Do we have that kind of focus when it comes to our faith? Not the kind of concentration that would give us to daredevilish feats, mind you, but the kind that works always to keep God in mind? Do we discipline ourselves in the basics, prayer, reading the Bible, worshiping, serving, to the point that they take on the character of muscle memory, something we do without so much as thinking about it? And do we, in the deepest depths of our mind and soul, keep a focus on the kingdom, on being in on God’s dreams for this world, the way God desires us to be? Do we measure ourselves against this yardstick, not in an effort to beat ourselves up or compare ourselves against others, but to know where we are and where we want to be, as Paul writes, “staying alert and in top condition.”
Focus keeps us looking ahead. After all, the backwards glance could cost the runner the race.
The other characteristic of athletic faith, I want to suggest, is health. For athletes, this means physical health – eating well, sleeping well. When we look at the gospel of Mark, we see that Jesus cares about physical health as well. The leper comes to Jesus, looking for cleansing. And Jesus obliges, granting him the healing he so desperately wants. For the leper, this was about so much more than just clean skin. This was about inclusion, about moving from the margins into society’s mainstream. Jesus desires wholeness in life – and that wholeness is both physical and spiritual.
Physical health may not seem like it has a direct parallel with a life of faith, but then again, we do talk about the church as the body of Christ. Is the body healthy? Are we doing the things we need to do to keep the body healthy? Here at OPC, we are in the midst of a process of self-examination, taking a look at our ministries, seeing where both our health and our frailties are. Many of you have filled out the congregational survey, and many of you took part in our town hall meeting two weeks ago. And as the elders have discussed, listened, and prayed about all of this, I believe that it is an athletic faith at OPC which is their hope.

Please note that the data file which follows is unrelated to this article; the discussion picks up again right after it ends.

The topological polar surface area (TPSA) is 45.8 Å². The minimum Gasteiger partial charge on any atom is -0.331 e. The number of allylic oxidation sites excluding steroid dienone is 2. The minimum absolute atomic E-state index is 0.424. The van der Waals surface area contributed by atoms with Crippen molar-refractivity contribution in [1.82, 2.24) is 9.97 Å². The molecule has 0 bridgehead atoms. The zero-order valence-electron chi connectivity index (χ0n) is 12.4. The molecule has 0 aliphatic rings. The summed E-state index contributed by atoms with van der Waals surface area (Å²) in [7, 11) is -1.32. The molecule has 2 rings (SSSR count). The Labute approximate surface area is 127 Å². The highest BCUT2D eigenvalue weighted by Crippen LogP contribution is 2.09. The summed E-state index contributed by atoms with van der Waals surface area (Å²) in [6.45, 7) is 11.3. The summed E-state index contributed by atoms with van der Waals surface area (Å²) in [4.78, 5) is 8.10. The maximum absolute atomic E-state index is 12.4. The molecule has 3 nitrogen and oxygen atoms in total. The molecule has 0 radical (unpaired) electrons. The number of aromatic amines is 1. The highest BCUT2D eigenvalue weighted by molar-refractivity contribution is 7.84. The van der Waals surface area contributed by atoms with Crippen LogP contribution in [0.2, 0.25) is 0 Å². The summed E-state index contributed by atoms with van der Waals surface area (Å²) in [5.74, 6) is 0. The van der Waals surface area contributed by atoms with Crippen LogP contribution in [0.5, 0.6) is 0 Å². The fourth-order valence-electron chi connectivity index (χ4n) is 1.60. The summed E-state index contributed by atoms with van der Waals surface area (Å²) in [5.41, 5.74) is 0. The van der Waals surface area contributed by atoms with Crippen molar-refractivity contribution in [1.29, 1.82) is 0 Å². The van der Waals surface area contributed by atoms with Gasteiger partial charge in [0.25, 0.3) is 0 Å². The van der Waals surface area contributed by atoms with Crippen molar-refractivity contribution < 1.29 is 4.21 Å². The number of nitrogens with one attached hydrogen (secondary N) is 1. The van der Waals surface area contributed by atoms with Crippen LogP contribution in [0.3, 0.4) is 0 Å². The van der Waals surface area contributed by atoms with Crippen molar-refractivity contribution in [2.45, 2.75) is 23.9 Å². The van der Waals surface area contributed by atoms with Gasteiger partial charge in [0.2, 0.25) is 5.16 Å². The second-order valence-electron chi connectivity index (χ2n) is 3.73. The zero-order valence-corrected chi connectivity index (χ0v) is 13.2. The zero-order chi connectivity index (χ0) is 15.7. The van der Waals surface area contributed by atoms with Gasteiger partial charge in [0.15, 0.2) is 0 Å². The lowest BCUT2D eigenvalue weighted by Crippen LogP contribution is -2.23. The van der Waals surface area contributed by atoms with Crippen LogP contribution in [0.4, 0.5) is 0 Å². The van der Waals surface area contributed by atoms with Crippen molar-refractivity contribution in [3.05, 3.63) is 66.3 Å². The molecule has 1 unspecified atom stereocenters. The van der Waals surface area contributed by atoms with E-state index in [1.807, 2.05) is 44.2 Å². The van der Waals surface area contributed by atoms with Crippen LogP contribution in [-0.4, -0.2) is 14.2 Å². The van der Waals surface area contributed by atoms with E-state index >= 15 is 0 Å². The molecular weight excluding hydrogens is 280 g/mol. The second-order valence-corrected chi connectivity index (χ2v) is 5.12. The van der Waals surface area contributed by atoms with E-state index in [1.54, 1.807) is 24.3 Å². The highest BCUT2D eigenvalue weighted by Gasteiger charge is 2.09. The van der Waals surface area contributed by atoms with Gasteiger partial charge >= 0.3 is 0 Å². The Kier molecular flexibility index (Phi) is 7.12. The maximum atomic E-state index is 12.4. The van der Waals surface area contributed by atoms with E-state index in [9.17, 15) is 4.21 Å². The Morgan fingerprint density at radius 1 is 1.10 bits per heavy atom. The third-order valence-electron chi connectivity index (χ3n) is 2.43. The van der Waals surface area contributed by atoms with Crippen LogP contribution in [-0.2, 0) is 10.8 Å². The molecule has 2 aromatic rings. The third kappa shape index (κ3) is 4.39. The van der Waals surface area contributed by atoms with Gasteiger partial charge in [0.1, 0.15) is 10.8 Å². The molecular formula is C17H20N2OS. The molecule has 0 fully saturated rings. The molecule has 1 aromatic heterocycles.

In the coming weeks and months, you will be hearing more from the Session about both our focus and our health, as well as plans for keeping ourselves in shape. And as we do so, I want to offer this note of caution: we do this all not for our own sake. If we do, if we are comparing ourselves with the income, or the success, or the happiness of other congregations; if we are building ourselves up, moving to ever higher pieces of furniture in an effort to tower over others; then we leave ourselves open to being knocked down.
Instead, we do all of this for the sake of God and God’s desires. We practice the disciplines of faith, not to outdo others, but so that we would keep our focus on God. And we take stock of our faithful fitness, not so that we can earn our rightful place on the medal stand, but because God has already given us that eternal prize, that gift of grace. And so, motivated by gratitude, we strive for God’s glories.
Like the healed leper, nothing could keep us silent about it. We want the world to know what God has done for us!
So, my sisters and brothers, I want to leave you with this question: what is it that God has done for you? What is it that being part of this community, here at the corner of Lanier and Woodrow, means to you and your walk with God? Have you experienced a moment, even just a moment, whether in worship, or fellowship, or in prayer, where you know that God has been at work in your life? I know you all well enough to know that most, if not all, of you can answer “yes” to this. If so, then I know that the race is before us. May we run it with grace and joy!